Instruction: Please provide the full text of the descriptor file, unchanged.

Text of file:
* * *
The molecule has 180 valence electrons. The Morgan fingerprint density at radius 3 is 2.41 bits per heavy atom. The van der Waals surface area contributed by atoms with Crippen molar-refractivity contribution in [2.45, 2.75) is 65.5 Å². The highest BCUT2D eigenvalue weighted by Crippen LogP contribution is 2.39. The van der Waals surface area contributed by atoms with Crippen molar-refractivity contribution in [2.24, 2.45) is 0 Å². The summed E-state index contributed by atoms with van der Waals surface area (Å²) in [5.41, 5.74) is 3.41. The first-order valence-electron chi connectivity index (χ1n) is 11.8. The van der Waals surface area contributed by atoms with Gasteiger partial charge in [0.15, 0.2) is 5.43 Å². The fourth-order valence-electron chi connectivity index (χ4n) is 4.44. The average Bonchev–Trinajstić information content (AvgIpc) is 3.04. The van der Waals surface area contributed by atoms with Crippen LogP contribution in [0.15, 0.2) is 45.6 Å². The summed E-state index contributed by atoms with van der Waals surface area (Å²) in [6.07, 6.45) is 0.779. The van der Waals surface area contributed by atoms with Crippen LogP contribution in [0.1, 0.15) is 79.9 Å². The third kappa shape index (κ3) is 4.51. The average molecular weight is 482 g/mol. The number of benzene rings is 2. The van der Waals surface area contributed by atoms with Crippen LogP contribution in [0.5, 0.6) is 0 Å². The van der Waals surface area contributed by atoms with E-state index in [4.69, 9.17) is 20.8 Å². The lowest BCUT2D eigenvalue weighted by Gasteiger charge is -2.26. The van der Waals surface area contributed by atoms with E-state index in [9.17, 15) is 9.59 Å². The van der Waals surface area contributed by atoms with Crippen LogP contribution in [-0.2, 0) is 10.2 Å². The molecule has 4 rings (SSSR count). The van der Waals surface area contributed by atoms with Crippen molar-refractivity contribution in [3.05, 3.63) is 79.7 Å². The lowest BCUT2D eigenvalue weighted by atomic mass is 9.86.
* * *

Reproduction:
The molecule has 180 valence electrons. The Morgan fingerprint density at radius 3 is 2.41 bits per heavy atom. The van der Waals surface area contributed by atoms with Crippen molar-refractivity contribution in [2.45, 2.75) is 65.5 Å². The highest BCUT2D eigenvalue weighted by Crippen LogP contribution is 2.39. The van der Waals surface area contributed by atoms with Crippen molar-refractivity contribution in [2.24, 2.45) is 0 Å². The summed E-state index contributed by atoms with van der Waals surface area (Å²) in [5.41, 5.74) is 3.41. The first-order valence-electron chi connectivity index (χ1n) is 11.8. The van der Waals surface area contributed by atoms with Gasteiger partial charge in [0.15, 0.2) is 5.43 Å². The fourth-order valence-electron chi connectivity index (χ4n) is 4.44. The average Bonchev–Trinajstić information content (AvgIpc) is 3.04. The van der Waals surface area contributed by atoms with Crippen LogP contribution in [0.15, 0.2) is 45.6 Å². The summed E-state index contributed by atoms with van der Waals surface area (Å²) in [6.07, 6.45) is 0.779. The van der Waals surface area contributed by atoms with Crippen LogP contribution in [0.1, 0.15) is 79.9 Å². The third kappa shape index (κ3) is 4.51. The average molecular weight is 482 g/mol. The number of benzene rings is 2. The van der Waals surface area contributed by atoms with Crippen LogP contribution in [0.5, 0.6) is 0 Å². The van der Waals surface area contributed by atoms with E-state index in [4.69, 9.17) is 20.8 Å². The lowest BCUT2D eigenvalue weighted by Gasteiger charge is -2.26. The van der Waals surface area contributed by atoms with E-state index in [9.17, 15) is 9.59 Å². The van der Waals surface area contributed by atoms with Crippen LogP contribution in [-0.2, 0) is 10.2 Å². The molecule has 4 rings (SSSR count). The van der Waals surface area contributed by atoms with Crippen molar-refractivity contribution in [3.05, 3.63) is 79.7 Å². The lowest BCUT2D eigenvalue weighted by atomic mass is 9.86.